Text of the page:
Stage 2 and the Industry’s Full Court Pressure

Aug. 30, 2013
A number of healthcare IT stakeholders are pushing the government to either delay or extend the timeline for Stage 2 of meaningful use, as I found in researching for a recently published feature article in the September issue of Healthcare Informatics. It kind of reminds me of the final minutes of a basketball game.

In basketball, when a team is losing a close game, they usually get a little desperate in the final minutes. This means full court pressure, causing havoc, heaving three pointers, and cutting the lead down by any means necessary. They can usual smell fear on the winning team, which typically wants to just run the clock out.

To me, this is a metaphor for the healthcare IT industry right now. The associations--the American Hospital Association (AHA), College of Healthcare Information Management Executives (CHIME), Healthcare Information Management and Systems Society (HIMSS), the Medical Group Management Association (MGMA) and the American Association of Family Physicians (AAFP)--are that losing team. The government is that winning team.

(Please keep in mind, this is a light-hearted metaphor, no one is actually keeping score here. Although, it is entirely possible that I picked five associations on purpose.)

The associations, though, smell a little bit of fear in the government. They're getting an assist from a number of high profile politicians (the crowd), who have publicly questioned the meaningful use program. So they're doing everything they can to get the meaningful use Stage 2 timeline modified, to give providers a "reasonable chance at success," as CHIME CEO Russ Branzell told me, which would be a huge, come-from-behind type victory.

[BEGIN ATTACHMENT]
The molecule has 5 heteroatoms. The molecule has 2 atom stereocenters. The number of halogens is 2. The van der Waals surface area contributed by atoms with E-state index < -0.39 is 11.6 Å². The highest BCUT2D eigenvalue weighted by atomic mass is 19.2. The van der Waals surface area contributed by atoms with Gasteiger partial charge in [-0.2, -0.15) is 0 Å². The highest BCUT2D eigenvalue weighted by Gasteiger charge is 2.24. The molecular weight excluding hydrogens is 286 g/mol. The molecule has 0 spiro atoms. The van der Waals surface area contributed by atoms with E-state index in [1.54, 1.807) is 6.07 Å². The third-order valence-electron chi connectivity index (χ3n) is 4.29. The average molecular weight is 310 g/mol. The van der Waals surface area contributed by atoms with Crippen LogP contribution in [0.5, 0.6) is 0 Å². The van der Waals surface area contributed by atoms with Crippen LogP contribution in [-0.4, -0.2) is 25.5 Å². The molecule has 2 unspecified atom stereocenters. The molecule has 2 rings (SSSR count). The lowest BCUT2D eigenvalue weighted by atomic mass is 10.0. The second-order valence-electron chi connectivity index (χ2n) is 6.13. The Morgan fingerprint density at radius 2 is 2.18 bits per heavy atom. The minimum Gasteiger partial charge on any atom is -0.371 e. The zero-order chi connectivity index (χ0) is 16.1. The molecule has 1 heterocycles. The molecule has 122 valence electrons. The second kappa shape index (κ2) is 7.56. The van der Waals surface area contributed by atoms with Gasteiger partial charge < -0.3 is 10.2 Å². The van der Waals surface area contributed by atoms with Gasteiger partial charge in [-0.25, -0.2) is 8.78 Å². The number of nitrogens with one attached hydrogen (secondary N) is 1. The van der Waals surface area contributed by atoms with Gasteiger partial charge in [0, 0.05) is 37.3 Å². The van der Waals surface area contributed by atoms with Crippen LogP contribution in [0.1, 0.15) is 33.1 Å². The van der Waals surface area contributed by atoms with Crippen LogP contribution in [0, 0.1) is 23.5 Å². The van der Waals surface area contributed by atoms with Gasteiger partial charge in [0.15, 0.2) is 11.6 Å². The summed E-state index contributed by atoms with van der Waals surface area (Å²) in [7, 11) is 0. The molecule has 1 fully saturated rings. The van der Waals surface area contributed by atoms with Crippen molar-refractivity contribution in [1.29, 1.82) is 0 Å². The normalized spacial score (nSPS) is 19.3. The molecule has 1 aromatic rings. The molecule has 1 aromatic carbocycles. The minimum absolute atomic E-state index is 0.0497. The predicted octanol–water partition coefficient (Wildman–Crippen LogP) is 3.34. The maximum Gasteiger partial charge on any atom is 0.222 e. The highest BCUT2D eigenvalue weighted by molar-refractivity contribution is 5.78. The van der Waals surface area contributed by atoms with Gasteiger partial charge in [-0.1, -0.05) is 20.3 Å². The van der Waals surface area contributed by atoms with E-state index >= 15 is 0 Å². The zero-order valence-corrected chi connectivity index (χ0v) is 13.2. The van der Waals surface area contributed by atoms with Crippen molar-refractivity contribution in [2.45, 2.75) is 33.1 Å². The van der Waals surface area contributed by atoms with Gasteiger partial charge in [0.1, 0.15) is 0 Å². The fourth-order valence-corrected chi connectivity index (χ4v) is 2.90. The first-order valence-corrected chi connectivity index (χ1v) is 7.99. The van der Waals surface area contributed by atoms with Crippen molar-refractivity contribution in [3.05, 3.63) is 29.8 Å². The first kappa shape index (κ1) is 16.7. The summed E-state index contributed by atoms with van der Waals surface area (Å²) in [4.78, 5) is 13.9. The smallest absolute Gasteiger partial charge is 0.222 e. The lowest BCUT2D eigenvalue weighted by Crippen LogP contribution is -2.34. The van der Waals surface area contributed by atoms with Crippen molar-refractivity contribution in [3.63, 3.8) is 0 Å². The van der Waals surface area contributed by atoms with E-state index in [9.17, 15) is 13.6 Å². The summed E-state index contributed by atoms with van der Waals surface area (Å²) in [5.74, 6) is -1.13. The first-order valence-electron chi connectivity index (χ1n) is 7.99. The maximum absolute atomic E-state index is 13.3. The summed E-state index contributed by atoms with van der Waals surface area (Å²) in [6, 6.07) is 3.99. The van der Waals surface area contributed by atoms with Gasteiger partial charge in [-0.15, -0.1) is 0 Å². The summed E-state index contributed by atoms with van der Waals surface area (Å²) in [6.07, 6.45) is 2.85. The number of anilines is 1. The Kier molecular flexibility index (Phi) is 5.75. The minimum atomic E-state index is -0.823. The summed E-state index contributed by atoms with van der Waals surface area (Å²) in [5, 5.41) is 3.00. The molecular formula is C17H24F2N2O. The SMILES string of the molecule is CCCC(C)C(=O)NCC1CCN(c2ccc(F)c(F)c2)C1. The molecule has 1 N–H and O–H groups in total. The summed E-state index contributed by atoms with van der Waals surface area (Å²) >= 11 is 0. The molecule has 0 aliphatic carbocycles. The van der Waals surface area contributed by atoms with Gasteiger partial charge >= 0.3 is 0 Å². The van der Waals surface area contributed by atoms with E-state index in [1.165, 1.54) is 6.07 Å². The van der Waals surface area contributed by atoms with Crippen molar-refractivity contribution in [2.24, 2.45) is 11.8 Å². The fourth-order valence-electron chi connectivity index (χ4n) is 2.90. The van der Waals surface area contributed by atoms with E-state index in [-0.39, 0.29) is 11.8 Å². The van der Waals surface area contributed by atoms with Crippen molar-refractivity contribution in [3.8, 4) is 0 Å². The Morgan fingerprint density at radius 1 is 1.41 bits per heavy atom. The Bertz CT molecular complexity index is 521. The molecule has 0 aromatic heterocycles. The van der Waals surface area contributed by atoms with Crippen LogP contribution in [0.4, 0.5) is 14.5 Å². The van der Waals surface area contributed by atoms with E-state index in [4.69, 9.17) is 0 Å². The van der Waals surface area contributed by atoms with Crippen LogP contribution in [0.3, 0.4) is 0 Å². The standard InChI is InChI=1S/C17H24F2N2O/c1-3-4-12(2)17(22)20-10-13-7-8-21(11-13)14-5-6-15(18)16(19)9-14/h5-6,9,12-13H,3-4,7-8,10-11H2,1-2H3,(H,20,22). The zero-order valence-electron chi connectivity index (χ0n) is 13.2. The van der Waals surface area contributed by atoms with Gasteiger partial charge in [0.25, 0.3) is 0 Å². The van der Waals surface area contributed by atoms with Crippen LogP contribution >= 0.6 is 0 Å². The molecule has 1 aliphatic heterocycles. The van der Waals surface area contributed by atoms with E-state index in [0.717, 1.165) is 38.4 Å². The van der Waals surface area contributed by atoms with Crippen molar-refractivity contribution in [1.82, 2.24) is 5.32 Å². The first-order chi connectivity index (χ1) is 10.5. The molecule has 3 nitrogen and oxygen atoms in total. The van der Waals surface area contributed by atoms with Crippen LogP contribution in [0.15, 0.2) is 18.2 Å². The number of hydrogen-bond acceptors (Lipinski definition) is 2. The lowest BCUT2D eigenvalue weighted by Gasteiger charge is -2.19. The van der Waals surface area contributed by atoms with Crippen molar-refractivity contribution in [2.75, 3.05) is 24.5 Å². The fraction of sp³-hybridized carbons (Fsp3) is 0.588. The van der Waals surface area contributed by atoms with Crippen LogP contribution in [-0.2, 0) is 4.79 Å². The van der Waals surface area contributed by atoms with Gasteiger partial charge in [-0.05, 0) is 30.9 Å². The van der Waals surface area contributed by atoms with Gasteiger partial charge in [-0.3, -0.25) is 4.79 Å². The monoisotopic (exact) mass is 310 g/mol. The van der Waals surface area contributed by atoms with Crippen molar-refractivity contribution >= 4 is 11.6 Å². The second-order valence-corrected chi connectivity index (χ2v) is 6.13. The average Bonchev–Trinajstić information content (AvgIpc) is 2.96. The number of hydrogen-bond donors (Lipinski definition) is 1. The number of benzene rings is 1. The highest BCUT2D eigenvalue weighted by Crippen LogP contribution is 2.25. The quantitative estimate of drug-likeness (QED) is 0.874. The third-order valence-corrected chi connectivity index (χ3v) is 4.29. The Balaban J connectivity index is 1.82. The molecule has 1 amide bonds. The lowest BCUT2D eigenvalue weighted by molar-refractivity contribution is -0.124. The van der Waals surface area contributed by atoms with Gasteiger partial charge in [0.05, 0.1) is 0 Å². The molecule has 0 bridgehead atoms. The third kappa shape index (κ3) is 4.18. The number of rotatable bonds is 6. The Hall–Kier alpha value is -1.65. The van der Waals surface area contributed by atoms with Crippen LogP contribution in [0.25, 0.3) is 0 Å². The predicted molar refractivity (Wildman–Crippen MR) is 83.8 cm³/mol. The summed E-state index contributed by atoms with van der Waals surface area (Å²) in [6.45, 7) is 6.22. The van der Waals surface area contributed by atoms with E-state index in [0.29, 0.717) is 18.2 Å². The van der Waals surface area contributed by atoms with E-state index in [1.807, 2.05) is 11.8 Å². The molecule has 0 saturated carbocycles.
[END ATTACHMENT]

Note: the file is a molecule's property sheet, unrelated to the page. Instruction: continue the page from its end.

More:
Time is running out though. In October, Stage 2 attestation is slated to begin for eligible hospitals (EHs) and critical access hospitals (CAHs), the first day of the 2014 fiscal year (FY). In case anyone isn't near a calendar reading this, that's in approximately one month.

The subject of a possible modification to the Stage 2 timeline was one of the focal points of my feature in the September issue of Healthcare Informatics. Industry leaders like Branzell, George T. "Buddy" Hickman, executive vice president and CIO of Albany (N.Y.) Medical Center and CHIME’s board chair, and Randy McCleese, vice president of Information Services and CIO at St. Claire Regional Medical Center, are pushing hard for a modification to the timeline.

They have their reasons—a lot have to do with the other policy mandates that are covered in the feature. I won’t rehash them because you can find them there, as well as my HIT voices series interview with Hickman and Branzell, an added extra to the feature.

The government’s top health IT officials, including the outgoing National Coordinator for Health IT, Farzad Mostashari, M.D., spoke against a delay of any kind during the Senate Finance Committee hearings. As reported in EHR Intelligence, Dr. Mostashari said that a pause of any kind would take momentum away from the progress that has been made.  Others who want the timeline to stay the same are using what I’m calling the “homework assignment” argument.

“People will get use to the fact that the government comes out with regulation, whether it’s HIPAA [theHealth Insurance Portability and Accountability Act of 1996], ICD-10, and then there is delay after delay after delay, so they don’t worry about it. I think that would send the wrong message if you did that with Stage 2,” Ed Marx, senior vice president and CIO of Texas Health Resources, a large multiple hospital system based in the Dallas area, said to me.

It should be noted that Stage 2 has already been extended once and most of the discussion of this debate has been on the side that is proposing to modify the timeline. Right now, in our HCI poll, that side is winning 64 to 36 percent (sorry, I forgot I said no one was actually keeping score!). Yet despite that, it’s far from a certainty and it will be interesting to see what, if anything happens, and when it could happen.

Like my friend said, the last two minutes in a basketball game is usually the most interesting.

I’d love to hear your thoughts. Feel free to leave comments below or respond to me on Twitter by following me at @HCI_GPerna.

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